Simulation of an electrophotographic halftone reproduction

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Title: Simulation of an electrophotographic halftone reproduction
Author: Nazzaro, Alfonse
Abstract: The robustness of three digital halftoning techniques are simulated for a hypothetical electrophotographic laser printer subjected to dynamic environmental conditions over a copy run of one thousand images. Mathematical electrophotographic models have primarily concentrated on solid area reproductions under time-invariant conditions. The models used in this study predict the behavior of complex image distributions at various stages in the electrophotographic process. The system model is divided into seven subsystems: Halftoning, Laser Exposure, Photoconductor Discharge, Toner Development, Transfer, Fusing, and Image Display. Spread functions associated with laser spot intensity, charge migration, and toner transfer and fusing are used to predict the electrophotographic system response for continuous and halftone reproduction. Many digital halftoning techniques have been developed for converting from continuous-tone to binary (halftone) images. The general objective of halftoning is to approximate the intermediate gray levels of continuous tone images with a binary (black-and-white) imaging system. Three major halftoning techniques currently used are Ordered-Dither, Cluster-Dot, and Error Diffusion. These halftoning algorithms are included in the simulation model. Simulation in electrophotography can be used to better understand the relationship between electrophotographic parameters and image quality, and to observe the effects of time-variant degradation on electrophotographic parameters and materials. Simulation programs, written in FORTRAN and SLAM (Simulation Language Alternative Modeling), have been developed to investigate the effects of system degradation on halftone image quality. The programs have been designed for continuous simulation to characterize the behavior or condition of the electrophotographic system. The simulation language provides the necessary algorithms for obtaining values for the variables described by the time-variant equations, maintaining a history of values during the simulation run, and reporting statistical information on time-dependent variables. Electrophotographic variables associated with laser intensity, initial photoconductor surface voltage, and residual voltage are degraded over a simulated run of one thousand copies. These results are employed to predict the degraded electrophotographic system response and to investigate the behavior of the various halftone techniques under dynamic system conditions. Two techniques have been applied to characterize halftone image quality: Tone Reproduction Curves are used to characterize and record the tone reproduction capability of an electrophotographic system over a simulated copy run. Density measurements are collected and statistical inferences drawn using SLAM. Typically the sharpness of an image is characterized by a system modulation transfer function (MTF). The mathematical models used to describe the subsystem transforms of an electrophotographic system involve non-linear functions. One means for predicting this non-linear system response is to use a Chirp function as the input to the model and then to compare the reproduced modulation to that of the original. Since the imaging system is non-linear, the system response cannot be described by an MTF, but rather an Input Response Function. This function was used to characterize the robustness of halftone patterns at various frequencies. Simulated images were also generated throughout the simulation run and used to evaluate image sharpness and resolution. The data, generated from each of the electrophotographic simulation models, clearly indicates that image stability and image sharpness is not influenced by dot orientation, but rather by the type of halftoning operation used. Error-Diffusion is significantly more variable than Clustered-Dot and Dispersed-Dot at low to mid densities. However, Error-Diffusion is significantly less variable than the ordered dither patterns at high densities. Also, images generated from Error-Diffusion are sharper than those generated using Clustered-Dot and Dispersed-Dot techniques, but the resolution capability of each of the techniques remained the same and degraded equally for each simulation run.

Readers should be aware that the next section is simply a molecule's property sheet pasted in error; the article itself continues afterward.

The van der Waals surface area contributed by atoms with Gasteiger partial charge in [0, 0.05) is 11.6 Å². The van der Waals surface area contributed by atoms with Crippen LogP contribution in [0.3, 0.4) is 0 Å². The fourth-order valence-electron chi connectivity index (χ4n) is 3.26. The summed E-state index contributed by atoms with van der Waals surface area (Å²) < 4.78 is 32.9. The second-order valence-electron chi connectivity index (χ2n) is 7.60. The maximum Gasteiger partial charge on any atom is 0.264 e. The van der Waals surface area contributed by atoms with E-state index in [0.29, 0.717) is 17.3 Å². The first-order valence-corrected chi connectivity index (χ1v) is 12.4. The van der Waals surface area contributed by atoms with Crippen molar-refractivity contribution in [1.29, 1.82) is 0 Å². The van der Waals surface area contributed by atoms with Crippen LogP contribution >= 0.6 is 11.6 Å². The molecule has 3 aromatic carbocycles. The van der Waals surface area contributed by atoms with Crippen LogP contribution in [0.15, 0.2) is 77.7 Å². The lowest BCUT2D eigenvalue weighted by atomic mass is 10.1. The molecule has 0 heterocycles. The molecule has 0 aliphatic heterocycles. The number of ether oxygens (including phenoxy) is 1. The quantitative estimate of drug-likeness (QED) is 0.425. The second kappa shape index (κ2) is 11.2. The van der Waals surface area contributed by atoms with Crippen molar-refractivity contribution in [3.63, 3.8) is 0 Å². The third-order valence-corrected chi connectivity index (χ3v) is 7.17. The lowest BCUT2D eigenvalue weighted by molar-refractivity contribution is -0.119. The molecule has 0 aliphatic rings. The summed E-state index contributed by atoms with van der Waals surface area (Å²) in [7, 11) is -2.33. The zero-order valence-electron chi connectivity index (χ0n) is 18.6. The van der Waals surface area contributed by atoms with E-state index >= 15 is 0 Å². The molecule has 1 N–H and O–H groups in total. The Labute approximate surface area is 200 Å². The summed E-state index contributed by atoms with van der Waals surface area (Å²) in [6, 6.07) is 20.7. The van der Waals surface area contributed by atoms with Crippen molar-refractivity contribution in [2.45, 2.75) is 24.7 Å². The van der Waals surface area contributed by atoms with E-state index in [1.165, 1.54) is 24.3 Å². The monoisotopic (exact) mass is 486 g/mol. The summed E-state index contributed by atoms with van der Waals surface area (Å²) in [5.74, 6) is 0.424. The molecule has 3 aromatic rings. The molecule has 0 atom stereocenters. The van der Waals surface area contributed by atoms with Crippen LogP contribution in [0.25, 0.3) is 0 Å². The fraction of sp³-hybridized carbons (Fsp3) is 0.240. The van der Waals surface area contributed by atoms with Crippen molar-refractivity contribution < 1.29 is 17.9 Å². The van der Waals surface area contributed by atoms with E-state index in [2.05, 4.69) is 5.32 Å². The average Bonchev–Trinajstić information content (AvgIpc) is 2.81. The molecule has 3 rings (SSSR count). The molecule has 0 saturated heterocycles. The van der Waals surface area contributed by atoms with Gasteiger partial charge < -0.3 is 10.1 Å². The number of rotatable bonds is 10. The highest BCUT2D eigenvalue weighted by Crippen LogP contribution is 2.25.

Record URI: http://hdl.handle.net/1850/11241
Date: 1991-02

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